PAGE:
Celebrate the culture of agriculture & share skills (Growing! Cooking! Eating!)

Warning: Unlike most of the Martha Stewart empire, this week’s recipe, from a back issue of Living, is NSFW—or dates, either, for that matter. Made with 40-something cloves of garlic, it’s no shrinking violet, although you might cause a few petals to drop after a bowl or two of this pungent stuff. But what it lacks in breath enhancement it makes up for in richness, creaminess, and tanginess—a real eye-opener on a grey winter day and a much more complex flavor than plain old potato soup. Just consider yourself warned and keep a toothbrush handy.

Makes about 6 bowls

» 2 garlic bulbs, cloves separated but not skinned; plus 2 more cloves, skinned and thinly sliced
» 1 large russet potato, peeled and cut into ½-inch cubes
» 1 yellow onion, peeled and cut into 1-inch wedges
» 4 to 6 fresh sage leaves
» 1 Tbsp extravirgin olive oil, plus 1 ½ tsp
» 1 ½ tsp salt
» freshly ground pepper
» 1/3 cup sherry
» 3 ½ cups chicken or veggie stock
» 1 tsp fresh lemon juice

Preheat oven to 400. Toss whole garlic cloves, potato, onion, sage, 1 Tbsp oil, 1 tsp salt, and some pepper in a large ovenproof skillet. Cover and transfer to oven. Roast, stirring occasionally, 30 minutes.

While the veggies are roasting, make the garnish: Add remaining 1 ½ tsp oil and sliced garlic to a small skillet or saucepan. Cook over low, swirling occasionally, until garlic is browned but not burned, about 20 minutes. Using a slotted spoon, transfer garlic slices to paper towels to drain.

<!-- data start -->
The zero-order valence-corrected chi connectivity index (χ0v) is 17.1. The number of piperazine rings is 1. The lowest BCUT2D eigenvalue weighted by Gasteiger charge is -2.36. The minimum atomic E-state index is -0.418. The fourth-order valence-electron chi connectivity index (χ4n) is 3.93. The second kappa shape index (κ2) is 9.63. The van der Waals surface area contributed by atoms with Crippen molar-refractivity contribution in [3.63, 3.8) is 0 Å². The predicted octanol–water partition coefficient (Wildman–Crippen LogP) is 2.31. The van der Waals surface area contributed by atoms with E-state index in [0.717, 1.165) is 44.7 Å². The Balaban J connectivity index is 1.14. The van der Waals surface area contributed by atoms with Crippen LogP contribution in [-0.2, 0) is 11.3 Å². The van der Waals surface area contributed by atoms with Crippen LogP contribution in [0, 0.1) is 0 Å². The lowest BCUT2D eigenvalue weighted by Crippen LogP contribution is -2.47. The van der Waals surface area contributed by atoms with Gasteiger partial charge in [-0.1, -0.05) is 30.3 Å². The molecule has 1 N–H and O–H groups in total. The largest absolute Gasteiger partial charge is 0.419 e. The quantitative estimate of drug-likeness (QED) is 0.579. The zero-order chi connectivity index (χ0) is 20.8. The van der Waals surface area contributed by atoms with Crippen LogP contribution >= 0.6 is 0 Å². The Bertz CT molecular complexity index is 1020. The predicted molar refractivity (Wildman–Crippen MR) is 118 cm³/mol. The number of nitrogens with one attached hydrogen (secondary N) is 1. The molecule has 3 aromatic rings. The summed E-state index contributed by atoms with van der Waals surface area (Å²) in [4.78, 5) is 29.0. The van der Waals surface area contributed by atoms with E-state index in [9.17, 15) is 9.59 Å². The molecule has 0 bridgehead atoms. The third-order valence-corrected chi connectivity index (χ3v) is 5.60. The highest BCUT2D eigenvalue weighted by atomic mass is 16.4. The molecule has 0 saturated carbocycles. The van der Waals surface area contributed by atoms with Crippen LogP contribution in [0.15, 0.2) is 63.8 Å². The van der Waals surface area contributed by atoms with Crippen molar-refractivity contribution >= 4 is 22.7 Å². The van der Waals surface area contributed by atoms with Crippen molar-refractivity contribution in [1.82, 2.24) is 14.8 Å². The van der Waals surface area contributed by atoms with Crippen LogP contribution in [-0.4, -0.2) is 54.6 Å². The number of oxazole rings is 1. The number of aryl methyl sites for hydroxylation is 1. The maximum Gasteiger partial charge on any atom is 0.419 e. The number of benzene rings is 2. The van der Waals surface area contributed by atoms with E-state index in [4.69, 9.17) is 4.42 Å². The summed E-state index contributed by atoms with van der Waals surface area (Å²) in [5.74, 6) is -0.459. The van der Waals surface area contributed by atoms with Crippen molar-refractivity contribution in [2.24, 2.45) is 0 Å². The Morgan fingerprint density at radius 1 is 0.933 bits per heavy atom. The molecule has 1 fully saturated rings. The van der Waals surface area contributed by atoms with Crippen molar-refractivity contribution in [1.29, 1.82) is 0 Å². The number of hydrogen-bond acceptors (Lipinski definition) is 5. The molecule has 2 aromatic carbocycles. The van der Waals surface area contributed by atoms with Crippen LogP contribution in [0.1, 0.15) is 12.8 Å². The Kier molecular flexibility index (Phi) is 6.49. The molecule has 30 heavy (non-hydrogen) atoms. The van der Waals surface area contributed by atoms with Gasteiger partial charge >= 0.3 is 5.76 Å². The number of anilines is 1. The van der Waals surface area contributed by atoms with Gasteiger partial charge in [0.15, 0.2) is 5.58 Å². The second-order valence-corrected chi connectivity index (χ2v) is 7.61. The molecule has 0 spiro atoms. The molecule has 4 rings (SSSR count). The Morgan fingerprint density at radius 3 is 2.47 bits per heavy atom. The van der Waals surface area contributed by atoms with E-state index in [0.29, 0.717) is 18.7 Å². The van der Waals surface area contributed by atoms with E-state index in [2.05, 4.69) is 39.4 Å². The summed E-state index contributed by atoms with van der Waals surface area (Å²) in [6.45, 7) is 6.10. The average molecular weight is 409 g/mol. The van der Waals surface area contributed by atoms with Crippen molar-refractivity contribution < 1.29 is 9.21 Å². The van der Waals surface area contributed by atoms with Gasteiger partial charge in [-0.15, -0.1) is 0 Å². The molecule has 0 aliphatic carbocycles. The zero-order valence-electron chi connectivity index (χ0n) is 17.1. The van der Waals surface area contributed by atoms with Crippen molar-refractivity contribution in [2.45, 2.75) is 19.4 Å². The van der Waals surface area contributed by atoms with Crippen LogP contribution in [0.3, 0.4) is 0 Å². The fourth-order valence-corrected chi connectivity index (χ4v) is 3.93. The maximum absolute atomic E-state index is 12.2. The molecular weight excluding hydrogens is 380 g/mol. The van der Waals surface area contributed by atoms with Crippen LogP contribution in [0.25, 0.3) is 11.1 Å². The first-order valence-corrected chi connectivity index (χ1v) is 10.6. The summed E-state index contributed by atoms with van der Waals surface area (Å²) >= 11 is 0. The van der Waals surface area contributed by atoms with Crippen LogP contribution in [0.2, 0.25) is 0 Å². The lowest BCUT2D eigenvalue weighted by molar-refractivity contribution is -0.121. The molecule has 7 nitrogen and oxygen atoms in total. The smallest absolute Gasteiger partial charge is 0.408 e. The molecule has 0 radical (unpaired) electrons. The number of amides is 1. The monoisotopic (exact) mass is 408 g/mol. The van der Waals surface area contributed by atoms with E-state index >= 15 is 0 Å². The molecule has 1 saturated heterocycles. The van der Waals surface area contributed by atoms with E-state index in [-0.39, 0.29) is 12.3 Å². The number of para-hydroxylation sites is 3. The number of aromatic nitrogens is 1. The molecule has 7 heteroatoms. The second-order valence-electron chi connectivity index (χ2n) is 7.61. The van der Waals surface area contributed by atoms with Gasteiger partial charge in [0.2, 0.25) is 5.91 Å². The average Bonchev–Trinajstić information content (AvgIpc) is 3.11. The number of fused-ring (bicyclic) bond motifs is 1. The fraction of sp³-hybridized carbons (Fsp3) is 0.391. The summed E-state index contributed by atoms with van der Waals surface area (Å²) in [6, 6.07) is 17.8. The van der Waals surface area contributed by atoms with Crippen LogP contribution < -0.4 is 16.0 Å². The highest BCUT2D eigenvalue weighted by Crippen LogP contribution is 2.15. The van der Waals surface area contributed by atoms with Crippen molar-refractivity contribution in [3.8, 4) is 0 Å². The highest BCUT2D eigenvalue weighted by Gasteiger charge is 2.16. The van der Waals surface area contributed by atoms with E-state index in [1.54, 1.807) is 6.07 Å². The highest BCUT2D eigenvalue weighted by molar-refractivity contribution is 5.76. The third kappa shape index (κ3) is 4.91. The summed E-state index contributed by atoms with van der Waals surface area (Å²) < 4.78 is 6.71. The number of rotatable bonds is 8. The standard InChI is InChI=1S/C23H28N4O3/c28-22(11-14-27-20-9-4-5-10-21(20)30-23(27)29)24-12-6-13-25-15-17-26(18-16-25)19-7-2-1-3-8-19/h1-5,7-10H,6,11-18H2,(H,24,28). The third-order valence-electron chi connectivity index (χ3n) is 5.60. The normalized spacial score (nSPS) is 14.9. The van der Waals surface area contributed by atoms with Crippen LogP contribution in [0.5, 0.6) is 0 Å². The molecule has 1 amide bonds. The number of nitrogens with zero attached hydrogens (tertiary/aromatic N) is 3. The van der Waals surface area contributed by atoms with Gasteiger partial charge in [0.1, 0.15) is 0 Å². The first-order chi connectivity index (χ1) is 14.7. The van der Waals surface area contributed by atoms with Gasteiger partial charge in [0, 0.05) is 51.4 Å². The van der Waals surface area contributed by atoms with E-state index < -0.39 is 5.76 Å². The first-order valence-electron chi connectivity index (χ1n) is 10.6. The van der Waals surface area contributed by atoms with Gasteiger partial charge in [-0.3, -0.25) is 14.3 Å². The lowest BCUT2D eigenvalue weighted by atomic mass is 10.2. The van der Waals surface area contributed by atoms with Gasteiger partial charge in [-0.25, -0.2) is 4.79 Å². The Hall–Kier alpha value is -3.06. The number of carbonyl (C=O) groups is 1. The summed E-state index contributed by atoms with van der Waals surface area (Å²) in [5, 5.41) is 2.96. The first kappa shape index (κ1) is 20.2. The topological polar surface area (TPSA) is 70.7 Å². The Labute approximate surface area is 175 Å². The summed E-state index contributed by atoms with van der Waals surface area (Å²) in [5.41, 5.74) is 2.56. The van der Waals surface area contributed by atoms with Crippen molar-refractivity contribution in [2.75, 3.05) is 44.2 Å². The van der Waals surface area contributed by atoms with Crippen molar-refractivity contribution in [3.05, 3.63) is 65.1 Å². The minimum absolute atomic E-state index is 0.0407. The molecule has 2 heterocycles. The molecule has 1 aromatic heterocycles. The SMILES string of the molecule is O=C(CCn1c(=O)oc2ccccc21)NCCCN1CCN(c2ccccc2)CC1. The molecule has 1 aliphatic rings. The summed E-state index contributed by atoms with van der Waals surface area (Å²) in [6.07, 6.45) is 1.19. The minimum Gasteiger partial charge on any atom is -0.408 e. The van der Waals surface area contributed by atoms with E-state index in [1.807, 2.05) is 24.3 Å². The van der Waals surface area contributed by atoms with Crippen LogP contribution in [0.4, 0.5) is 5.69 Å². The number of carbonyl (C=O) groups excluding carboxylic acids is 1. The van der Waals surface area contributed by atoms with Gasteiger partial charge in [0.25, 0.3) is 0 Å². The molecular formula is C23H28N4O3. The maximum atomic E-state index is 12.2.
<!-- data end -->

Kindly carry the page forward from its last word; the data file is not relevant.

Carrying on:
Remove the large skillet from the oven and stir in 1/3 cup water. Cover, return to oven, and continue roasting until garlic and onion are very soft, about 20 minutes. When done, remove skillet from oven, transfer garlic cloves to a plate, and let cool slightly; then squeeze garlic from skins into the skillet.

Heat skillet over medium-high. Add sherry and cook, scraping up any browned bits, about 1 minute. Add stock and ½ cup water and bring to a simmer. Remove from heat and let cool slightly.

At this point, you can either blend the soup in a blender or a food processor, or you can use an immersion blender. I opted for the latter. I skipped the next step—pressing the soup through a sieve—and while I liked the all-out garlic flavor, straining would add some, well, restraint. Either way, you’ll want to bring the soup back to low heat, stir in the lemon juice, the remaining ½ tsp salt, and pepper to taste. Ladle into bowls and garnish with the sliced fried garlic.

Eat, brush, then breathe again in public. Enjoy!

With many farm shares winding down for the season, we’ve put the CSA Cookoff to bed for the year. Look for it again in late spring, sprouting along with the arugula and asparagus. In the meantime, meet HOME Cooked, a winter-friendly recipe file that revels in the earthier corners of the fridge and the pantry. Think root veggies and baked goods. We’ll post a recipe each week, featuring dishes from you. Don’t be shy. Share the goods. Especially the baked goods.

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